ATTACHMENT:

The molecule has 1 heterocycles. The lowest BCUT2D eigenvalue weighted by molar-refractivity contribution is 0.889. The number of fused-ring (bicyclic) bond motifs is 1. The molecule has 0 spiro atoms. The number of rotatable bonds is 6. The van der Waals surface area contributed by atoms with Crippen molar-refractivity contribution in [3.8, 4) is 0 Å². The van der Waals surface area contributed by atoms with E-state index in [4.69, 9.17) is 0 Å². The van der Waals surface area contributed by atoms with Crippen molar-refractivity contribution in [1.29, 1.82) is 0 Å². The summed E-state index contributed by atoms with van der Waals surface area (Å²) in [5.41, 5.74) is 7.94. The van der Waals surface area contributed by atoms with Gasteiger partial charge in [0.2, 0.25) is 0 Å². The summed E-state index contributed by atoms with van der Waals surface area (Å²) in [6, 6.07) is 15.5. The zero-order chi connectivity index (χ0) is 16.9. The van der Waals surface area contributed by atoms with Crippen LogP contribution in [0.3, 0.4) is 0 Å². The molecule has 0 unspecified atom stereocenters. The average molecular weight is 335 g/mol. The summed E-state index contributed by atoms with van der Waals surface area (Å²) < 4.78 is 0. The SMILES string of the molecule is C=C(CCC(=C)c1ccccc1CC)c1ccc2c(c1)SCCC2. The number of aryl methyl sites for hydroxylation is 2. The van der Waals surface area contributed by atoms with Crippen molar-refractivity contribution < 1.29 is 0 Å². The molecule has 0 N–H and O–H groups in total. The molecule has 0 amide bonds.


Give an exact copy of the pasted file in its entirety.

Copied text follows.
The molecule has 1 heterocycles. The lowest BCUT2D eigenvalue weighted by molar-refractivity contribution is 0.889. The number of fused-ring (bicyclic) bond motifs is 1. The molecule has 0 spiro atoms. The number of rotatable bonds is 6. The van der Waals surface area contributed by atoms with Crippen molar-refractivity contribution in [3.8, 4) is 0 Å². The van der Waals surface area contributed by atoms with E-state index in [4.69, 9.17) is 0 Å². The van der Waals surface area contributed by atoms with Crippen molar-refractivity contribution in [1.29, 1.82) is 0 Å². The summed E-state index contributed by atoms with van der Waals surface area (Å²) in [5.41, 5.74) is 7.94. The van der Waals surface area contributed by atoms with Gasteiger partial charge in [0.2, 0.25) is 0 Å². The summed E-state index contributed by atoms with van der Waals surface area (Å²) in [6, 6.07) is 15.5. The zero-order chi connectivity index (χ0) is 16.9. The van der Waals surface area contributed by atoms with Crippen LogP contribution in [0.3, 0.4) is 0 Å². The molecule has 0 unspecified atom stereocenters. The average molecular weight is 335 g/mol. The summed E-state index contributed by atoms with van der Waals surface area (Å²) < 4.78 is 0. The SMILES string of the molecule is C=C(CCC(=C)c1ccccc1CC)c1ccc2c(c1)SCCC2. The number of aryl methyl sites for hydroxylation is 2. The van der Waals surface area contributed by atoms with Crippen molar-refractivity contribution < 1.29 is 0 Å². The molecule has 0 N–H and O–H groups in total. The molecule has 0 amide bonds.